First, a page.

You know you need to eat more fruits, vegetables and whole grains to improve your cholesterol numbers, but a diet to lower cholesterol is filled with more than fiber and rabbit food. It's a diet rich in healthy fats such as olive oil and walnuts and in proteins like salmon. Knowing all the delicious and healthy food options can help make low-cholesterol meal planning and eating enjoyable. Consult your doctor or dietitian about your diet for cholesterol.
Cholesterol is not all bad; you need it to help make hormones, vitamin D and substances that aid in the digestion of fats. But your body already makes enough to do these jobs. There's also cholesterol in food, but it's the saturated and trans fats in the food you eat that cause your body to make too much cholesterol. The publication "Dietary Guidelines for Americans, 2010" suggests you limit your intake of dietary cholesterol to under 300 milligrams a day. Additionally, the American Heart Association suggests you keep saturated fat intake to less than 5 percent to 6 percent of total calories and reduce percent of calories from trans fats.
Low-density lipoprotein, the "bad" cholesterol, travels through your blood and sticks to artery walls, which causes them to narrow and increases risk of heart disease. High-density lipoprotein takes cholesterol to your liver, where it is processed and eliminated from your body.
Fat travels in your bloodstream via triglycerides, which also affect cholesterol levels. In your blood and liver, triglycerides combine with proteins to make cholesterol. Keeping your triglyceride numbers down may also benefit your cholesterol numbers.
A daily diet to lower your cholesterol should include four to five servings of fruits and vegetables; six to eight servings of grains, with at least half of them whole grains; two to three servings of low-fat or fat-free milk or milk alternative; and 5 to 6 ounces of lean meat or poultry -- or plant protein, such as soy -- according to the American Heart Association. Additionally, have two to three servings of fatty fish such as trout or salmon two to three days a week and 1/2 ounce of seeds or 1/2 cup of legumes four to five days a week.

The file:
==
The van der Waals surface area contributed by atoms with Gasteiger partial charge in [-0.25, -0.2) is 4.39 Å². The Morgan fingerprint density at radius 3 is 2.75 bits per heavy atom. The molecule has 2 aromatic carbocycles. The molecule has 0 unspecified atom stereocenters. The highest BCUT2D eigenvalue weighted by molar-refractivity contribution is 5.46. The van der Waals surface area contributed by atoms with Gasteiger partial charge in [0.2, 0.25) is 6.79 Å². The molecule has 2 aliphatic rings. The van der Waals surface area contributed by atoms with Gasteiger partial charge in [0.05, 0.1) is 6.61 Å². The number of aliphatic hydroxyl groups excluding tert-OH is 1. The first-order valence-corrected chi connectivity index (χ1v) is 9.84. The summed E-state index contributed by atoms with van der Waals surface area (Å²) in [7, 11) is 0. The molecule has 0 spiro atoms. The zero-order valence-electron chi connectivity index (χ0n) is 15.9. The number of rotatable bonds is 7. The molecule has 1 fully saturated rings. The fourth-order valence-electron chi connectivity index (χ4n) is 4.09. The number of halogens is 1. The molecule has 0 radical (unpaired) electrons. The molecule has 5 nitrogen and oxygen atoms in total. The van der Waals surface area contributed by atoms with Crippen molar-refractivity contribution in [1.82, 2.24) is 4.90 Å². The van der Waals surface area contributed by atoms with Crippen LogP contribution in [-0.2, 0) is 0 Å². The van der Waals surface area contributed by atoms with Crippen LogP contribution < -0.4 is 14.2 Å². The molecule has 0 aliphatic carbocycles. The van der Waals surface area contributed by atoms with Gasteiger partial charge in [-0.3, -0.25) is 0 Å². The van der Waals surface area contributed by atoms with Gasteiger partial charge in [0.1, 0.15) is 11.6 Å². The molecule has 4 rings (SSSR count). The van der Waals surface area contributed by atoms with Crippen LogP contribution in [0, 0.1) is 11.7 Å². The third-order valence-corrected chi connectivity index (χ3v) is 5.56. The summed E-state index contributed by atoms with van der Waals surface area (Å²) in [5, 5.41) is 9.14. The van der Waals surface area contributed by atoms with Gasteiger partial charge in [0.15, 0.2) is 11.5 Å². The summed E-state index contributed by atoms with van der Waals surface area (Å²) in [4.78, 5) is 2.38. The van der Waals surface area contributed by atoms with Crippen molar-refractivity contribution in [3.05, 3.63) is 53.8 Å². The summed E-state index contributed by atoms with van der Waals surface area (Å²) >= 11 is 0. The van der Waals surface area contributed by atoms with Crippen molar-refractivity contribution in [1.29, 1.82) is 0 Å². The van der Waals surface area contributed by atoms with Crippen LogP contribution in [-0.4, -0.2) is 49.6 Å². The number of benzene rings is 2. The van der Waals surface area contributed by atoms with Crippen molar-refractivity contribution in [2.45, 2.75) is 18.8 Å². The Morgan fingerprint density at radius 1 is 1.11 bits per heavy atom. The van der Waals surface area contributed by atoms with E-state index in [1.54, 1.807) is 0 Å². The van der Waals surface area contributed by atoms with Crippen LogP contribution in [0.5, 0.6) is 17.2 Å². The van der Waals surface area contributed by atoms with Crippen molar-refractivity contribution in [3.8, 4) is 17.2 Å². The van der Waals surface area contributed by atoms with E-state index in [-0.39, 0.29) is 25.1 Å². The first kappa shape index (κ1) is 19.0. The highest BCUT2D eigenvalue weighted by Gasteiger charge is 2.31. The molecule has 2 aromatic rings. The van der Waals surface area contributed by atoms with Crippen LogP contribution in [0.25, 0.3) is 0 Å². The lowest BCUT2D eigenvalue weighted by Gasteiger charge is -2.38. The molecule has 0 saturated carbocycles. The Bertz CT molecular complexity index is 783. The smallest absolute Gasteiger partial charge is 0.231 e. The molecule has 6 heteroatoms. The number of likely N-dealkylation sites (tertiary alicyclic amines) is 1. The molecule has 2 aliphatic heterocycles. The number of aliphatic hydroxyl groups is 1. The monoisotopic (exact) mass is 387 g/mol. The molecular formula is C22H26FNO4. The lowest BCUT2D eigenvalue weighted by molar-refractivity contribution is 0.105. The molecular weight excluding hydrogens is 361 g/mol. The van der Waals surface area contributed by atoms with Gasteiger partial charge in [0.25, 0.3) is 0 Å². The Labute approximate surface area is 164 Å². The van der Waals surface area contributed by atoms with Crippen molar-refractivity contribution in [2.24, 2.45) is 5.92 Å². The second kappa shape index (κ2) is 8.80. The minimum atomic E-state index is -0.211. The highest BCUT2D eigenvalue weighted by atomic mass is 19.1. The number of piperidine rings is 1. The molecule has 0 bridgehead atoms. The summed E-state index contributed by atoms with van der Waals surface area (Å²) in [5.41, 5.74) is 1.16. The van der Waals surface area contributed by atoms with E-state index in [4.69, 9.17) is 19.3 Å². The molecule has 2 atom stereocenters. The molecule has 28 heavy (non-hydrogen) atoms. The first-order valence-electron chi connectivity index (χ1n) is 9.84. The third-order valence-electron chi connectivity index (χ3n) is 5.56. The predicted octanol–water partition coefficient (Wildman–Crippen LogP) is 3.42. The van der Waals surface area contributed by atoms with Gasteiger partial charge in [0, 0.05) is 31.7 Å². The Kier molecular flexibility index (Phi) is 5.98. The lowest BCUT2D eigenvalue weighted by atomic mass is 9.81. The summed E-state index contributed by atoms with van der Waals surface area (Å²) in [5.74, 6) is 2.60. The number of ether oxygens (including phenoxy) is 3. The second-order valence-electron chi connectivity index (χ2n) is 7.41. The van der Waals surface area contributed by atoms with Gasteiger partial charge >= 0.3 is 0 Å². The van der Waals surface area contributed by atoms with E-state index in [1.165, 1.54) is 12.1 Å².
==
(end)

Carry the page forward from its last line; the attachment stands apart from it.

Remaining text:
Certain foods contain nutrients that help lower blood cholesterol by preventing your body from absorbing or helping to eliminate it from your body. Oats, barley, beans, eggplant, okra, apples, grapes and oranges contain soluble fiber, which binds with cholesterol in your digestive tract and drags it from your body. Trading in your butter for vegetable oils such as olive or sunflower oil also helps improve cholesterol. Eating 2 ounces of almonds, walnuts or peanuts a day may reduce your LDL cholesterol by 5 percent, according to the Harvard Medical School.
In order for your cholesterol-lowering meal plan to work, you need to limit your intake of foods high in saturated and trans fat. This includes heavy cream, full-fat dairy foods, butter, stick margarine, shortening, lard, high-fat processed meats such as bacon and bologna, fatty meats, organ meats such as liver, baked goods made with saturated or trans fats and fried foods.
You might start your day off with a bowl of oatmeal with raisins and a cup of fat-free milk or milk alternative such as soy or almond milk. At lunch, top salad greens with grilled tuna or marinated and grilled tofu, chickpeas, walnuts, balsamic vinegar and olive oil and serve with bowl of fresh strawberries, whole-grain crackers and a container of fat-free yogurt for a delicious cholesterol-lowering meal. Fill a whole-wheat tortilla with pureed black beans and sauteed pepper and onions and serve with salsa, quinoa and roasted carrots for dinner. For omnivores, replace the pureed black beans with sliced chicken breast. A 2-ounce serving of almonds with a fresh orange makes a healthy snack.
- National Heart, Lung and Blood Institute: What Is Cholesterol?
- American Heart Association: About Cholesterol
- Columbia University Medical Center: Triglycerides
- American Heart Association: How Can I Lower High Cholesterol
- Harvard Medical School: 11 Foods That Lower Cholesterol
- American Heart Association: Know Your Fats
- U.S. Department of Agriculture and U.S. Depapartment of Health and Human Services: Dietary Guidelines for Americans, 2010
- National Heart, Lung and Blood Institute: In Brief: Your Guide to Lowering Your Blood Pressure With DASH